It’s been about a year since Dribbble left beta and entered the real (online) world.
According to its own PR, Dribble is “show and tell for creatives”. It’s a place for designers to post small shots of what they are working on (400×300 pixels) and for other members to give feedback. A social network for designers, if you will.
You can register as a spectator to view the content, save your favorites and even put your self down as a “prospect”; but to actually become a fully-fledged member of the community, you need to be invited. Therein lies the problem.
Like any invite-only community, dissenting voices tend to be drowned out – if they ever get an invite in the first place. It’s more usual that the members will only invite others whose artwork they like – which often means those who share similar styles and views get a Guernsey, whereas unique artists might miss out.
Also, it soon becomes apparent with only the most cursory of glances, that much of the feedback is of the “Oooh, aaah, dude this is aweome” variety, rather than true constructive design criticism.
Finally, it proves something I have long suspected…that designers often design for other designers, rather than for the general public or, even worse,for the client (don’t worry, writers do the same).
It does, like any social media, have some big plusses.
Firstly, and most importantly for the members, it’s rewarding and comforting to know you are part of a community. It’s a basic human need. I can imagine that for freelancers in particular to be a part of a community of like-minded artists might be the encouragement needed to get on with work rather than head ot the beach :).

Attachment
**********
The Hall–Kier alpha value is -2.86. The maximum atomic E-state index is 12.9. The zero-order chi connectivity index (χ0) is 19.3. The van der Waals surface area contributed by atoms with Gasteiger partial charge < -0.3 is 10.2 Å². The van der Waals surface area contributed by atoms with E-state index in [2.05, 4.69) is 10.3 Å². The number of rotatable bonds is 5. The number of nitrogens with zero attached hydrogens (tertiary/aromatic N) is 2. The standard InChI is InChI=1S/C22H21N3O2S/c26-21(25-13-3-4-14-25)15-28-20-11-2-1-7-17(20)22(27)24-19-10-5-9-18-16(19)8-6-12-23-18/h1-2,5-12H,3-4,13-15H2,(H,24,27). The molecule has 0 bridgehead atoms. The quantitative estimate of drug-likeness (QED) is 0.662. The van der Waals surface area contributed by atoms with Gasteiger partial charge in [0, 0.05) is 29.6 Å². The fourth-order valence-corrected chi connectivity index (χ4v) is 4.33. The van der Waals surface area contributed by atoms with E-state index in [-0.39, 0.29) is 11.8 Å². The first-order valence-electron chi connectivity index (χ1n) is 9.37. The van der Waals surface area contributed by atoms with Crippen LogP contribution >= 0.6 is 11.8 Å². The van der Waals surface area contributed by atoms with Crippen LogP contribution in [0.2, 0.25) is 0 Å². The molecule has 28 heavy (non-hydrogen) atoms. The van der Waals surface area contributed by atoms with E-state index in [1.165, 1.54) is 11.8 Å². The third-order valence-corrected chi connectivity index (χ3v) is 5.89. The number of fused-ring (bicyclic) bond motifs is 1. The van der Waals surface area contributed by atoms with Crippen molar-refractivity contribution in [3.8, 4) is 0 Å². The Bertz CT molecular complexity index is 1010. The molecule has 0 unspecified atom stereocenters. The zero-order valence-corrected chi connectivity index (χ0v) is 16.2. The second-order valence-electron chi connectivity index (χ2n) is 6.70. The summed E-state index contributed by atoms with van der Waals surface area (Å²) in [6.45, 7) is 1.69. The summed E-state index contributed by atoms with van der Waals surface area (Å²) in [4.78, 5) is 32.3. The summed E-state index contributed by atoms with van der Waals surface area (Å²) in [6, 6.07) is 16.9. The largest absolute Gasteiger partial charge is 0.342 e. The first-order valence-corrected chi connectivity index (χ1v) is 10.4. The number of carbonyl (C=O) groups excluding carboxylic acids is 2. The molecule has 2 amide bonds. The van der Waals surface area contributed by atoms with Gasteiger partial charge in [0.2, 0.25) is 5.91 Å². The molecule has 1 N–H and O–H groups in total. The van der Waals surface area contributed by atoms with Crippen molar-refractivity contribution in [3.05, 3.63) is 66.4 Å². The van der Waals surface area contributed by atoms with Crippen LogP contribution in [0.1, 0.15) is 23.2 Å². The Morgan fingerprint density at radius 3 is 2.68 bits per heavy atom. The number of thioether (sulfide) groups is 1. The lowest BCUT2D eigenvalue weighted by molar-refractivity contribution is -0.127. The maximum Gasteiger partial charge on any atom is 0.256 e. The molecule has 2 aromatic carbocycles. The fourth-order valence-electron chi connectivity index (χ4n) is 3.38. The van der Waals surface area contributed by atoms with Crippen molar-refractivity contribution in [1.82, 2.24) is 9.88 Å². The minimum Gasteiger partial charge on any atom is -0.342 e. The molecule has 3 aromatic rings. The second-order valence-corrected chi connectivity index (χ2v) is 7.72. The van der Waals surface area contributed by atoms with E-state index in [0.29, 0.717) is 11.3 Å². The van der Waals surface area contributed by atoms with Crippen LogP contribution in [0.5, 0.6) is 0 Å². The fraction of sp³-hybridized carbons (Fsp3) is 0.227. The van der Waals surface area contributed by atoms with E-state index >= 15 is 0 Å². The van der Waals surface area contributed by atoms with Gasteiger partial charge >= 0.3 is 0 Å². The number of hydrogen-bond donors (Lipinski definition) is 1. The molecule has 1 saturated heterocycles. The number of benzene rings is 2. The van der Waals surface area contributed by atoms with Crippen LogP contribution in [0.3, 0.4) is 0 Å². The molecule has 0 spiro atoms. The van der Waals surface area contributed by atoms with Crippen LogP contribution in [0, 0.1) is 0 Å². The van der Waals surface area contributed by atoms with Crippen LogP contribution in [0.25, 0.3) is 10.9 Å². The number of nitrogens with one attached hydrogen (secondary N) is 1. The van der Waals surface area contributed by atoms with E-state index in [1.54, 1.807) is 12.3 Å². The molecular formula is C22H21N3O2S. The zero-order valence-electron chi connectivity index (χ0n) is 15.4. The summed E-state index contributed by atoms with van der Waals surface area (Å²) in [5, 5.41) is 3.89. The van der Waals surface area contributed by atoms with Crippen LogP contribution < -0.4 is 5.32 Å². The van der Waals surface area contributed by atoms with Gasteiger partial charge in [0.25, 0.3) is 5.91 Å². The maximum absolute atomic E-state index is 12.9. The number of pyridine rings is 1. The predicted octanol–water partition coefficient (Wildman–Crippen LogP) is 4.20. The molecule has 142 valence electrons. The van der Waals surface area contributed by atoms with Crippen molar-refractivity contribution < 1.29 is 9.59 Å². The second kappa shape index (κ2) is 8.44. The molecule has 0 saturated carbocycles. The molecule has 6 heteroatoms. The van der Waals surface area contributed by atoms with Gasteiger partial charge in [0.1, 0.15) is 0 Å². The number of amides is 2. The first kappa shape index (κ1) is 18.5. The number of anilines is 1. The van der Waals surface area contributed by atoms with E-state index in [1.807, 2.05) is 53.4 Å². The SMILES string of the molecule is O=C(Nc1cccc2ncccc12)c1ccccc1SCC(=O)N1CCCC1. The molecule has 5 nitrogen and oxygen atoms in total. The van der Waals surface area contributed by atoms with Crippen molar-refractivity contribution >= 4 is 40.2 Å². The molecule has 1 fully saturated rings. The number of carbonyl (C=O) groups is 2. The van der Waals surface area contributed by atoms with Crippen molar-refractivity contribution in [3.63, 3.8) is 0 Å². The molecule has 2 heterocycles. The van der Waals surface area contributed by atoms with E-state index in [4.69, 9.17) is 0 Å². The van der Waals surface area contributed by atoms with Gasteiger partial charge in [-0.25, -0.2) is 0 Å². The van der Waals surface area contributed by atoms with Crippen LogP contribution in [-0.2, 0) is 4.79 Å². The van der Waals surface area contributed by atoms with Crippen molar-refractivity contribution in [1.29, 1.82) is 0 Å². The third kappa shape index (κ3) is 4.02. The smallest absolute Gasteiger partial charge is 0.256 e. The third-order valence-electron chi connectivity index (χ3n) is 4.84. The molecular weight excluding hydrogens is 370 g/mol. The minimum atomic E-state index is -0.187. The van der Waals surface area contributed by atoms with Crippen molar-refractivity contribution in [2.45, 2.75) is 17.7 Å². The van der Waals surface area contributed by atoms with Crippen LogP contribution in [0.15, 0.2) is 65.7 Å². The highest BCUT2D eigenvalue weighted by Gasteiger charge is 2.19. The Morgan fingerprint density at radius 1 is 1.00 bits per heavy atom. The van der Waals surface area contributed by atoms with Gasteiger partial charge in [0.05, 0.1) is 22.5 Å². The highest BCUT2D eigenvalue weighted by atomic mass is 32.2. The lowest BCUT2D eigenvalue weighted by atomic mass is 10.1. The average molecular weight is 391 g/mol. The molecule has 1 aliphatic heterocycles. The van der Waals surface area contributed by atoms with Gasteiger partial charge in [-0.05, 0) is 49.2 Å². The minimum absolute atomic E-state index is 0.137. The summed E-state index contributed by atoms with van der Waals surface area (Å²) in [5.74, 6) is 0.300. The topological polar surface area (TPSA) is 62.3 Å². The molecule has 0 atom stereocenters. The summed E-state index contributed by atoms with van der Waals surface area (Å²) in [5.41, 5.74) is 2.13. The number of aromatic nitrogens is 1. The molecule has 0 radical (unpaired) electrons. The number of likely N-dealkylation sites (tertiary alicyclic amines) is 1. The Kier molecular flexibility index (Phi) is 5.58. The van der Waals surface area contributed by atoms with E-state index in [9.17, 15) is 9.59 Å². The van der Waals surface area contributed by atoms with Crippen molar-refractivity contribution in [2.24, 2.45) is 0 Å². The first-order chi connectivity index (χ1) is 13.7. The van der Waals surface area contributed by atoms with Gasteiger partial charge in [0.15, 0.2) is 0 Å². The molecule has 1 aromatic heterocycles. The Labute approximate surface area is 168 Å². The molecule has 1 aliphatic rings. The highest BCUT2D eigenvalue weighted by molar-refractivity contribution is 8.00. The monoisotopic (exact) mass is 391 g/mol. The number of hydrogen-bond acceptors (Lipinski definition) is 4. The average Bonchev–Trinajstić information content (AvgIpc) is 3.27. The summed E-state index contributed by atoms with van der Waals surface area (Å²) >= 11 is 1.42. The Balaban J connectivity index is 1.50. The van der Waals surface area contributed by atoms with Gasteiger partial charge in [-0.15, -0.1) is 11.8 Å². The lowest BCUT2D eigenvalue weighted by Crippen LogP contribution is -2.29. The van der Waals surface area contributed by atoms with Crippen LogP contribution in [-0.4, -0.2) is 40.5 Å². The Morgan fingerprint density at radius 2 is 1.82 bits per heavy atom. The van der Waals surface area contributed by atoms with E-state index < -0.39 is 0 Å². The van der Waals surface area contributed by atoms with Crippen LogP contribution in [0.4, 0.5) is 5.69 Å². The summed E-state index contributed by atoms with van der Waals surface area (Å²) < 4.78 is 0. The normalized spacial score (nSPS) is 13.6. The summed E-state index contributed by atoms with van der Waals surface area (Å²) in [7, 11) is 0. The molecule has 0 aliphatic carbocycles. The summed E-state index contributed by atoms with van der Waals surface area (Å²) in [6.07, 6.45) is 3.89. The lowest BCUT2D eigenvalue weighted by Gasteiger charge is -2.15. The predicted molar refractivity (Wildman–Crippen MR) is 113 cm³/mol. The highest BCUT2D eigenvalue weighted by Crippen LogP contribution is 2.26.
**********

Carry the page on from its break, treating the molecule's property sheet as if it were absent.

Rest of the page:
And some of the designs are truly wonderful. I particularly enjoy browsing through the “rookies” to see what’s new. (China’s xiaomaohua had joined just one hour ago at the time of writing this post.)
Since it allows non-members to download and save images, it can also be a great way to boost your reference portfolio.
And, as designer Jacob Cass reports in his blog, it can even lead to job offers.
But do these positives outweigh the negatives? And what can Dribbble do to accentuate the good aspects of the site, rather than continue to go down the path to eventual oblivion?
Might I suggest a “audience vote” where anyone – not just members – can cast a vote for new prospects? And once a prospect gets a certain amount of votes, they get an invite. A bit like Survivor, except you get votes to get on to the island rather than off.
Are you a member? Do you want to be a member?
Do you think Dribbble continues to have relevance a year on? Or is it slowly devolving into a designer love-in? Here at Design Drops, we’re happy to listen to dissenting opinions.